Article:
Article

Climate Fiction in English  

Caren Irr

In the 21st century, a new genre of Anglophone fiction has emerged—the climate change novel, often abbreviated as “cli-fi.” Many successful authors of literary fiction, such as Margaret Atwood, Paolo Bacigalupi, T. C. Boyle, Michael Crichton, Ian McEwan, Amitav Ghosh, Barbara Kingsolver, Ursula Le Guin, Lydia Millet, David Mitchell, Ruth Ozeki, Nathaniel Rich, Kim Stanley Robinson, Leslie Marmon Silko, and Marcel Theroux, have contributed to this new genre’s efforts to imagine the causes, effects, and feeling of global warming. Together, their work pulls the issue-oriented and didactic approach of activist fiction into contact with the intensive description and site specificity of Romantic nature writing. Cli-fi knits these tendencies together into a description of the effects of a dramatic change in the Earth’s climate on a particular location and a vision of the options available to a population seeking to adapt to or mitigate those effects. Although cli-fi is resolutely contemporary and dedicated to creating new narratives adequate to current conditions, criticism devoted to the genre has carefully documented the persistence of national, masculinist, and anthropocentric tendencies in some of its major works. The dependence of cli-fi (and the environmental activism that inspires it) on capitalist visions of social progress has also received scrutiny. Some of these habits of representation have been inherited from literary predecessors such as Henry David Thoreau, Rachel Carson, Ernest Callenbach, and J. G. Ballard. Ballard’s Drowned World has proved an especially complicated source of inspiration for this new genre of the novel. In their efforts to update the motifs of these predecessors to the needs of the present, 21st-century cli-fi writers have experimented with the temporality, central figures, and mood of their fiction. These efforts have brought distinctive types of speculative and science fiction, as well as satires of climate change activism and new hybrid realisms, under the cli-fi umbrella. Although the genre still wrestles with inherited limitations, in every permutation, cli-fi novelists have prized innovation, experimentation, and creativity. Finally, all of their varied efforts involving cli-fi unite around an expectation that humanity and the planet can survive the changes associated with the Anthropocene.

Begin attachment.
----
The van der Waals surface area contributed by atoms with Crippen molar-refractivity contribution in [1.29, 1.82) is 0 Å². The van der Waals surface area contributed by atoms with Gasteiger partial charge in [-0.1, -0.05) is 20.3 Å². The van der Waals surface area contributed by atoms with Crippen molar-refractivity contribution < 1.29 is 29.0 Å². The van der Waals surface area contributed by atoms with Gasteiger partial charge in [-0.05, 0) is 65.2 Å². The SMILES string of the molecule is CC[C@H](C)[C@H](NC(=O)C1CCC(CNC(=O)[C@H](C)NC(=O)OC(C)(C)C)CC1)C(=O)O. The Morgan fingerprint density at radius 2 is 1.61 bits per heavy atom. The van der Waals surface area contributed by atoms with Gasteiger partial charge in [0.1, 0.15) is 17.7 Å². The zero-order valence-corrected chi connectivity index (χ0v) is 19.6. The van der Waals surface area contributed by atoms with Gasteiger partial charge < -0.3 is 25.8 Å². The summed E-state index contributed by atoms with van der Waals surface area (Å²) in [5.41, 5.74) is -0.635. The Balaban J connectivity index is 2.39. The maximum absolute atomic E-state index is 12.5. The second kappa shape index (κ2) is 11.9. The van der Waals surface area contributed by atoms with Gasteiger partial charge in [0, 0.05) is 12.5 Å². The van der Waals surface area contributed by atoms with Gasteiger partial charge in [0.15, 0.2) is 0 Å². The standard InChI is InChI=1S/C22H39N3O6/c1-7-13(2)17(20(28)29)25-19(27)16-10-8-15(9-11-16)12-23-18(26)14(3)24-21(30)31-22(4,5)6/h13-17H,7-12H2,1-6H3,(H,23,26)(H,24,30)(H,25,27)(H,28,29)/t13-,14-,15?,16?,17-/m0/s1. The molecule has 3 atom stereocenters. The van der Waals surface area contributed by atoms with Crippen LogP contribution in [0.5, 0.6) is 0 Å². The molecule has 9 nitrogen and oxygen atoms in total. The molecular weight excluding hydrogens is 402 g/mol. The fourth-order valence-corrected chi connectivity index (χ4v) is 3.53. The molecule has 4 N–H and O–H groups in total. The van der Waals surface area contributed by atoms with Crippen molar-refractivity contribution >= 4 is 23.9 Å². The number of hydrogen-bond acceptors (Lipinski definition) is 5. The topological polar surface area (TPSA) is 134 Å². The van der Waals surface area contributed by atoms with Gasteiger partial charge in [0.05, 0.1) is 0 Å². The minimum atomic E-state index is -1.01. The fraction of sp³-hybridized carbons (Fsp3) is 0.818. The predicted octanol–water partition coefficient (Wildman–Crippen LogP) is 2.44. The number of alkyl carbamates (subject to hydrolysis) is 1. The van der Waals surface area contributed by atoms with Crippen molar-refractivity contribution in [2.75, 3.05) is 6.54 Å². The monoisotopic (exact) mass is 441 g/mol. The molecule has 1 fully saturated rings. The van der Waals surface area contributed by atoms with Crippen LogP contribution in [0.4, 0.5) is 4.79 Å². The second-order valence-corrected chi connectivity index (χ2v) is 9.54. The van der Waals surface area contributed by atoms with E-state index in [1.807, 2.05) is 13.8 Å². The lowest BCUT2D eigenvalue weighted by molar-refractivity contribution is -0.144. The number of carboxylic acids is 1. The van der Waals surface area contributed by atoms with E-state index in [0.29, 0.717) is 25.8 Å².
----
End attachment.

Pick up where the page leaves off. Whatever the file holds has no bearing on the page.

Article

Environmental Justice  

Rebecca McWilliams Ojala Ballard

The Environmental Justice Movement emerged in the 1980s as a political framework uniting diverse struggles by multiply marginalized communities (especially communities of color) against disproportionate exposure to environmental harm. Since then, environmental justice has expanded to encompass not just the pollution and hazardous waste issues that first inspired it but a range of other environmental health concerns and environmental rights, and it is best understood as an extensive network of political projects that extends in time and space beyond its 1980s US origins. Despite a common narrative situating environmental justice as one relatively recent stage of the environmental movement, environmental justice has important historical precedents in the organizing work of minoritized communities outside of mainstream Western environmental thought or politics. Similarly, beyond social movements, philosophical work on environmental justice puts pressure on many assumptions of Western environmental thought, revising environmental critiques of anthropocentrism to situate human concerns in multispecies contexts and centering Indigenous and non-Western ways of understanding and living in relation to land. Environmental justice issues have been represented in diverse literatures and across genres (nonfiction prose, literary fiction, poetry, drama, popular and speculative genres, etc.) since the emergence of the Environmental Justice Movement in the 1980s. However, the concerns of the Environmental Justice Movement are evident in earlier literary works as well, particularly those by variously minoritized writers, and literary scholarship on environmental justice has often focused on reclamation and canon revision, seeking to identify the presence of environmental and especially environmental justice themes in literary works not previously articulated as environmental because they did not fit neatly into “nature writing.” Climate change produces a range of environmental justice problems relating to exposure, vulnerability, dispossession, and displacement, and 21st-century literature’s increasing engagements with climate change have led to both the telling presence and the telling absence of climate justice concerns. Environmental justice ecocriticism thus does not merely trace connections between the Environmental Justice Movement and literature explicitly responding to it but operates as an interpretive framework that considers the full range and broader implications of literature’s engagement (or lack thereof) with issues affiliated with environmental justice.